scute

noun

ˈsküt How to pronounce scute (audio)
ˈskyüt
: an external bony or horny plate or large scale

Examples of scute in a Sentence

Recent Examples on the Web Stomach contents reveal a regular diet of cephalopods, but some also include sharks, fish, turtles, ichthyosaurs, other marine reptiles, and even dinosaur dermal scutes. Jeanne Timmons, Ars Technica, 23 Mar. 2023 Turtle shells are covered by scutes, plates made of keratin, the same material in fingernails. Celia Ford, WIRED, 30 Aug. 2023 Box turtles, for example, grow their scute outward over time, like how humans grow fingernails. Celia Ford, WIRED, 30 Aug. 2023 In a study published in the journal PNAS Nexus, researchers claim that the scute keratin of a chelonian shell layers over time. Tim Newcomb, Popular Mechanics, 23 Aug. 2023 Instead of only a defensive function, then, the unique arrangement of scutes on Desmatosuchus may have played a social role and allowed these animals to recognize each other and size each other up, just as paleontologists expect the much later ankylosaurs did. Riley Black, Smithsonian Magazine, 22 Mar. 2023 Each scute has concentric growth rings at the center, which have been often cited—perhaps erroneously—as a way to estimate their age. National Geographic, 26 Mar. 2020 Even today, bones and scutes are sold as medicine from China to Mexico. Craig Welch, National Geographic, 20 Sep. 2019 All but leatherbacks, with their layer of thick skin, have bony external skeletons covered in scutes of keratin, the material found in rhinoceros horns and our own fingernails. Craig Welch, National Geographic, 20 Sep. 2019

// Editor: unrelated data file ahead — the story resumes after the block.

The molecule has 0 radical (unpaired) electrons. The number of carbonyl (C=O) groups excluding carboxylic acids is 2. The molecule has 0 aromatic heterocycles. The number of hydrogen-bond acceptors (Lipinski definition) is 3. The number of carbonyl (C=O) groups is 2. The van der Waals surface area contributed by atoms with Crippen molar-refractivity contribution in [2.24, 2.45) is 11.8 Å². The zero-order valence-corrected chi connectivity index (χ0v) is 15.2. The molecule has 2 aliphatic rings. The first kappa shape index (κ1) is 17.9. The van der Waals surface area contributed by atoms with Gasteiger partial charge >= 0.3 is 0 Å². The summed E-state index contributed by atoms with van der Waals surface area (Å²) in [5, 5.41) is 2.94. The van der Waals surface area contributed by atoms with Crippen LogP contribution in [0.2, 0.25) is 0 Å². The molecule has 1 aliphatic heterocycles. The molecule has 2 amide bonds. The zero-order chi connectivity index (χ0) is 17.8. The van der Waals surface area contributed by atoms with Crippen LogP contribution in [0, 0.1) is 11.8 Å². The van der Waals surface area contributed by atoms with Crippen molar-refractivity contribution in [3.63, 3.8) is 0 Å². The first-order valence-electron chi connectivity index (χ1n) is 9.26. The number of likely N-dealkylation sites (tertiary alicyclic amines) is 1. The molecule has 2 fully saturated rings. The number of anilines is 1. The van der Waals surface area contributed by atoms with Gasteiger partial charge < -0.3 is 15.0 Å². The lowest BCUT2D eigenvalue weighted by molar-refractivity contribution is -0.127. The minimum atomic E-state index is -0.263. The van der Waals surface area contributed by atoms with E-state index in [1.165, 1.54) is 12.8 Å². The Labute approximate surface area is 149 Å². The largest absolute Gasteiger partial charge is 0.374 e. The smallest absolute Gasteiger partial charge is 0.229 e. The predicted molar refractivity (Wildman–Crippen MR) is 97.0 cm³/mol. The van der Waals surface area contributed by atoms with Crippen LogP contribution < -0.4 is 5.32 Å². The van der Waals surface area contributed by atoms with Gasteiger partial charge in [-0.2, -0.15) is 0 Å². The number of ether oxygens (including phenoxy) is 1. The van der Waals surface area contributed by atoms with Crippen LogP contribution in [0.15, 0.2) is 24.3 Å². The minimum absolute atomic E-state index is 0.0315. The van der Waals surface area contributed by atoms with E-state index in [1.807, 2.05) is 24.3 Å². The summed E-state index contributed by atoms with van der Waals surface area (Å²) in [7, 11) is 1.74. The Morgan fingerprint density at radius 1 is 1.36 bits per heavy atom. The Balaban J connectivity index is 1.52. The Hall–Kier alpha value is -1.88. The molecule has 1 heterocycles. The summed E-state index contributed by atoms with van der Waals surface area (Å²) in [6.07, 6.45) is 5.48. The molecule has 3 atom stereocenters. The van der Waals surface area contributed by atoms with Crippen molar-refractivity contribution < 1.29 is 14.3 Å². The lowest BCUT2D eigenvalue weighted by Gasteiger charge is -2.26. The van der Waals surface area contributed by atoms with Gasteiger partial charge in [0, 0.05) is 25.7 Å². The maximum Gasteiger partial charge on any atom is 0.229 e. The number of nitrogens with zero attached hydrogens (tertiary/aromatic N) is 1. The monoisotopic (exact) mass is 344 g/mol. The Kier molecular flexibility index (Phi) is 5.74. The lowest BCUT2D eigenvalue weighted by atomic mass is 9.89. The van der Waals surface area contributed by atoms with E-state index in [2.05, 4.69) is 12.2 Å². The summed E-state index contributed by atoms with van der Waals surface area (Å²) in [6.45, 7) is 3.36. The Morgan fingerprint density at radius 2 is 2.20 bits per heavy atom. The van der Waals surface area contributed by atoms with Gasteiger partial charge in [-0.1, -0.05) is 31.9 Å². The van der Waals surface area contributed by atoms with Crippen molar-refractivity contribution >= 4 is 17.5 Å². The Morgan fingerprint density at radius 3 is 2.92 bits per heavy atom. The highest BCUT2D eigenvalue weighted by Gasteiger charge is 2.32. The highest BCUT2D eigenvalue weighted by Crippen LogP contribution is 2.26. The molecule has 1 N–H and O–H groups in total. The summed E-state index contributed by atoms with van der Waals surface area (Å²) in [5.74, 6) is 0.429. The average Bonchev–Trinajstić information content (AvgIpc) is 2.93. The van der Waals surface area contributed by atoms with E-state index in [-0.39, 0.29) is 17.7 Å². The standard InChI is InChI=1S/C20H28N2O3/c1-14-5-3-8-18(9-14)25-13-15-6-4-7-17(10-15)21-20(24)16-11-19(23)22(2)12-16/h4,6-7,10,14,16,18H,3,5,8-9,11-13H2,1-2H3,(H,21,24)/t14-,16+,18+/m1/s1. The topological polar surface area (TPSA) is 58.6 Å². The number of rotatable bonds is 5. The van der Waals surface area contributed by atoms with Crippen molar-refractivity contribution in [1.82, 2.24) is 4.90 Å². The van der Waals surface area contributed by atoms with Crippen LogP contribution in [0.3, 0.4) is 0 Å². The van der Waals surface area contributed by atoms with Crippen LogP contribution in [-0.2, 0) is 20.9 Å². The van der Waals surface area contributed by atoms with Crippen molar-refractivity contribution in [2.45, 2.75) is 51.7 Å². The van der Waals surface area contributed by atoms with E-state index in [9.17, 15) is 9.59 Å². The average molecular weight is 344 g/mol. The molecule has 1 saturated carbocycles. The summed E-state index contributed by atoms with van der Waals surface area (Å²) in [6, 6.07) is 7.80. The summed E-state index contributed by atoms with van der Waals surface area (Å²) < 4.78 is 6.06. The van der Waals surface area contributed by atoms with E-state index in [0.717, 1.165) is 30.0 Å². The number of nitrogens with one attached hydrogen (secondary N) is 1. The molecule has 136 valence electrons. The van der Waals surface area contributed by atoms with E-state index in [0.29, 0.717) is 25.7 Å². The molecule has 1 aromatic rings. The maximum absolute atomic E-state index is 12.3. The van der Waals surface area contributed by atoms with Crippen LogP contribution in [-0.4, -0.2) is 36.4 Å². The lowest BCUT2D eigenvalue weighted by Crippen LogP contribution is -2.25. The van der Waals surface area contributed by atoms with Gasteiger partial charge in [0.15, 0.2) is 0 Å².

These examples are programmatically compiled from various online sources to illustrate current usage of the word 'scute.' Any opinions expressed in the examples do not represent those of Merriam-Webster or its editors. Send us feedback about these examples.

Word History

Etymology

New Latin scutum, from Latin, shield — more at esquire

First Known Use

1848, in the meaning defined above

Time Traveler
The first known use of scute was in 1848

Dictionary Entries Near scute

Cite this Entry

“Scute.” Merriam-Webster.com Dictionary, Merriam-Webster, https://www.merriam-webster.com/dictionary/scute. Accessed 25 May. 2024.

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